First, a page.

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Melanoma Treatment

Melanoma varies considerably in type, stage, genetic mutations, and location. Treatment selection depends on all these factors. The main treatment options are summarized here.

How is melanoma treated?


The first choice of treatment for local melanoma is wide excision.1,2 Margin width depends on the thickness of the tumor.

Lymph node dissection

If the cancer has spread to the lymph nodes, your doctor may recommend additional surgery. Removal of the lymph nodes is called lymph node dissection.

Topical medication

Topical imiquimod may be used to treat lentigo maligna melanoma if surgery is not possible. It may also be used as an adjuvant treatment. 2

Systemic medications

Systemic medications may be used for primary or adjuvant treatment if the cancer has spread. Several different types of medication are available. Immunotherapy turns your immune system against the cancer. Targeted therapy aims at the mutations that lead to uncontrolled cell growth. Chemotherapy is often less effective than newer medications, but remains an option in some circumstances.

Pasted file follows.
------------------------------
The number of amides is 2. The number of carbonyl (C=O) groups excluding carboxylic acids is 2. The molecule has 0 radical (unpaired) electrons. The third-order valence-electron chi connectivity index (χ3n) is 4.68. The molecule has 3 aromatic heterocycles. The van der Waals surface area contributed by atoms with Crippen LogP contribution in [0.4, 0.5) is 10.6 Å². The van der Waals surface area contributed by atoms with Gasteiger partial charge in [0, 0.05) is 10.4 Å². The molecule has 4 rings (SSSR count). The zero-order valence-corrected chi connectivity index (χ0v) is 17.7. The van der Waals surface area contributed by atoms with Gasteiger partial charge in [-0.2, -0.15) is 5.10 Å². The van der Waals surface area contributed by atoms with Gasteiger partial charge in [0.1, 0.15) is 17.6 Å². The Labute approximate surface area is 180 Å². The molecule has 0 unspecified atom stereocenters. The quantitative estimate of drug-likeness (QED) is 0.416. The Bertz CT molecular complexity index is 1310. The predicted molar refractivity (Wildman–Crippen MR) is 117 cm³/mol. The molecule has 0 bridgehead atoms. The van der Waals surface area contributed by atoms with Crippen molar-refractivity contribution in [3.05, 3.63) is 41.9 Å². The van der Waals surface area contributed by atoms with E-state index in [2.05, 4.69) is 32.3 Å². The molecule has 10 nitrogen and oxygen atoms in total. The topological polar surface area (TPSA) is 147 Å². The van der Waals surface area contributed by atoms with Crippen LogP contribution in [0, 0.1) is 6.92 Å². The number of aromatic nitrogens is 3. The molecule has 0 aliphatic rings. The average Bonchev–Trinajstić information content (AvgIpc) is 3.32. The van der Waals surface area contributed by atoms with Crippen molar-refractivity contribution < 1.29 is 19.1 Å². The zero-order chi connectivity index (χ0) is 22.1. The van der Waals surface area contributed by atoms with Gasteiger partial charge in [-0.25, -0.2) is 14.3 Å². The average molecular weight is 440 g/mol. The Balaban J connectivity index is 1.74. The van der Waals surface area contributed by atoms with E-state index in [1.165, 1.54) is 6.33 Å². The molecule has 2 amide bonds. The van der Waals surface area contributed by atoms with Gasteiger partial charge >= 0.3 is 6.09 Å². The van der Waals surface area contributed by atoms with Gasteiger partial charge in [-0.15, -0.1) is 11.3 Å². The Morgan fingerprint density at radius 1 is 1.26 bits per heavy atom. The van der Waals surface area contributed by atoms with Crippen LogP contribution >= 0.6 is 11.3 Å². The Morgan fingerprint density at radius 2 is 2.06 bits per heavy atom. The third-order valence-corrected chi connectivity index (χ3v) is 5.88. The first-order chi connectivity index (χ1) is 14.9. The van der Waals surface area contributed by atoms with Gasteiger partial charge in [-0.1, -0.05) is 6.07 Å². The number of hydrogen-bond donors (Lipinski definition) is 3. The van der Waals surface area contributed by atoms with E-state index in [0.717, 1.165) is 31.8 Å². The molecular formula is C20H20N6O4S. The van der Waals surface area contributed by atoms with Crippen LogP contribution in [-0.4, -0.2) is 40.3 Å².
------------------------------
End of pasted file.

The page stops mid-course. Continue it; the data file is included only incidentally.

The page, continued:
Intralesional medication

Talimogene laherparepvec is a medication injected into the tumor. It is an oncolytic virus that makes copies of itself in cancer cells only.3 It is used to treat melanoma in the skin and lymph nodes. Another intralesional therapy, the Bacillus Calmette-Guerin vaccine, is used less often.

Radiation therapy

Radiation therapy is sometimes used to treat the lymph node region after the lymph nodes are removed. Radiation therapy kills cancer cells that remain. In some circumstances, radiation therapy is a primary treatment for melanoma. It is also used to relieve symptoms of cancer metastasis (spread).

Written by: Sarah O'Brien | Last reviewed: December 2019.
  1. American Cancer Society. Melanoma skin cancer. Accessed January 5, 2017 at:
  2. NCCN Clinical Practice Guidelines in Oncology. Melanoma. Version 1.2017. Published November 10, 2016.
  3. Chiocca EA, Rabkin SD. Oncolytic viruses and their application to cancer immunotherapy. Cancer Immunol Res. 2014;2:295-300.